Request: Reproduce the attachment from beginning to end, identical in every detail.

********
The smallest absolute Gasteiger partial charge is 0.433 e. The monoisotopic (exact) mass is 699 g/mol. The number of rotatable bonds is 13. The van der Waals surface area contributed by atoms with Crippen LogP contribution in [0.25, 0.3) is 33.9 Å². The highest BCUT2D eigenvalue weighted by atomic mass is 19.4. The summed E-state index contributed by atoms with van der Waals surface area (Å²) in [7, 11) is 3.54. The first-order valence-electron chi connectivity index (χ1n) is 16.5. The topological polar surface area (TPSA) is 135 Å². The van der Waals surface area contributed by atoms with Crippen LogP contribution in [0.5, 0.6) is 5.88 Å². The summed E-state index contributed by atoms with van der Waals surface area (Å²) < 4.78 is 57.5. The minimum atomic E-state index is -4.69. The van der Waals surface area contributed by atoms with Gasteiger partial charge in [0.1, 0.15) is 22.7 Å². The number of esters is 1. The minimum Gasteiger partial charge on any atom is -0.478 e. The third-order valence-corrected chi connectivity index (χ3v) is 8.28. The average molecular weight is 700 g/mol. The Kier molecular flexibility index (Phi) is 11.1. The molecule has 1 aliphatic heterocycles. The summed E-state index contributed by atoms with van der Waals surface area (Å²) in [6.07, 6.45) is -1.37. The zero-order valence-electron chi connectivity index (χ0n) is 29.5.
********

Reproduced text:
The smallest absolute Gasteiger partial charge is 0.433 e. The monoisotopic (exact) mass is 699 g/mol. The number of rotatable bonds is 13. The van der Waals surface area contributed by atoms with Crippen LogP contribution in [0.25, 0.3) is 33.9 Å². The highest BCUT2D eigenvalue weighted by atomic mass is 19.4. The summed E-state index contributed by atoms with van der Waals surface area (Å²) in [7, 11) is 3.54. The first-order valence-electron chi connectivity index (χ1n) is 16.5. The topological polar surface area (TPSA) is 135 Å². The van der Waals surface area contributed by atoms with Crippen LogP contribution in [0.5, 0.6) is 5.88 Å². The summed E-state index contributed by atoms with van der Waals surface area (Å²) < 4.78 is 57.5. The minimum atomic E-state index is -4.69. The van der Waals surface area contributed by atoms with Gasteiger partial charge in [0.1, 0.15) is 22.7 Å². The number of esters is 1. The minimum Gasteiger partial charge on any atom is -0.478 e. The third-order valence-corrected chi connectivity index (χ3v) is 8.28. The average molecular weight is 700 g/mol. The Kier molecular flexibility index (Phi) is 11.1. The molecule has 1 aliphatic heterocycles. The summed E-state index contributed by atoms with van der Waals surface area (Å²) in [6.07, 6.45) is -1.37. The zero-order valence-electron chi connectivity index (χ0n) is 29.5.